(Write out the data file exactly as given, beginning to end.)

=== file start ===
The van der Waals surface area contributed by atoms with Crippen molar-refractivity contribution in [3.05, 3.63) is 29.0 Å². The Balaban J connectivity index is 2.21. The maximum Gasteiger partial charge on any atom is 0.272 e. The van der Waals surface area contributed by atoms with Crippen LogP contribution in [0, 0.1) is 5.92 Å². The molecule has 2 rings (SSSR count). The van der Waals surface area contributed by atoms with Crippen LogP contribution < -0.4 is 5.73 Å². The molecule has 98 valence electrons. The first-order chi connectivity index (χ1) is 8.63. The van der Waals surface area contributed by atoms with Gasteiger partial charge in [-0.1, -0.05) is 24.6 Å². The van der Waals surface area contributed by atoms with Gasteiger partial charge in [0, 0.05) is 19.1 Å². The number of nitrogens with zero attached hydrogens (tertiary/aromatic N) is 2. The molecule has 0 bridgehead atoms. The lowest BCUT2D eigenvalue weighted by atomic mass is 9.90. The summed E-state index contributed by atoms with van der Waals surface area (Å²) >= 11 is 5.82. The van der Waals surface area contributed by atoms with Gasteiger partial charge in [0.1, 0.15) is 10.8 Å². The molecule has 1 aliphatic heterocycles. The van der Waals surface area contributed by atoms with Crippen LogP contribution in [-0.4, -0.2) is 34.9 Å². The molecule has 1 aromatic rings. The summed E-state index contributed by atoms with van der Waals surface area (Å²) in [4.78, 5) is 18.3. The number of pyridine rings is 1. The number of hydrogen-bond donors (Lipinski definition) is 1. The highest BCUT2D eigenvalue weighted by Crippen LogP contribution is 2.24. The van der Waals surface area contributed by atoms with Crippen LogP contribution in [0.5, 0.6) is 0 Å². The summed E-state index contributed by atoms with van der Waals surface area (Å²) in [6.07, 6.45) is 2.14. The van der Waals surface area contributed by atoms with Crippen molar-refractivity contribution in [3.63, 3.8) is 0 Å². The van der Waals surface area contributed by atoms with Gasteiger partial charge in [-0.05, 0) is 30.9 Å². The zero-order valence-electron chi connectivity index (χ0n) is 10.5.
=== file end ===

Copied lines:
The van der Waals surface area contributed by atoms with Crippen molar-refractivity contribution in [3.05, 3.63) is 29.0 Å². The Balaban J connectivity index is 2.21. The maximum Gasteiger partial charge on any atom is 0.272 e. The van der Waals surface area contributed by atoms with Crippen LogP contribution in [0, 0.1) is 5.92 Å². The molecule has 2 rings (SSSR count). The van der Waals surface area contributed by atoms with Crippen LogP contribution < -0.4 is 5.73 Å². The molecule has 98 valence electrons. The first-order chi connectivity index (χ1) is 8.63. The van der Waals surface area contributed by atoms with Gasteiger partial charge in [-0.1, -0.05) is 24.6 Å². The van der Waals surface area contributed by atoms with Gasteiger partial charge in [0, 0.05) is 19.1 Å². The number of nitrogens with zero attached hydrogens (tertiary/aromatic N) is 2. The molecule has 0 bridgehead atoms. The lowest BCUT2D eigenvalue weighted by atomic mass is 9.90. The summed E-state index contributed by atoms with van der Waals surface area (Å²) >= 11 is 5.82. The van der Waals surface area contributed by atoms with Gasteiger partial charge in [0.1, 0.15) is 10.8 Å². The molecule has 1 aliphatic heterocycles. The van der Waals surface area contributed by atoms with Crippen LogP contribution in [-0.4, -0.2) is 34.9 Å². The molecule has 1 aromatic rings. The summed E-state index contributed by atoms with van der Waals surface area (Å²) in [4.78, 5) is 18.3. The number of pyridine rings is 1. The number of hydrogen-bond donors (Lipinski definition) is 1. The highest BCUT2D eigenvalue weighted by Crippen LogP contribution is 2.24. The van der Waals surface area contributed by atoms with Crippen LogP contribution in [0.5, 0.6) is 0 Å². The summed E-state index contributed by atoms with van der Waals surface area (Å²) in [6.07, 6.45) is 2.14. The van der Waals surface area contributed by atoms with Crippen molar-refractivity contribution in [3.63, 3.8) is 0 Å². The van der Waals surface area contributed by atoms with Gasteiger partial charge in [-0.05, 0) is 30.9 Å². The zero-order valence-electron chi connectivity index (χ0n) is 10.5.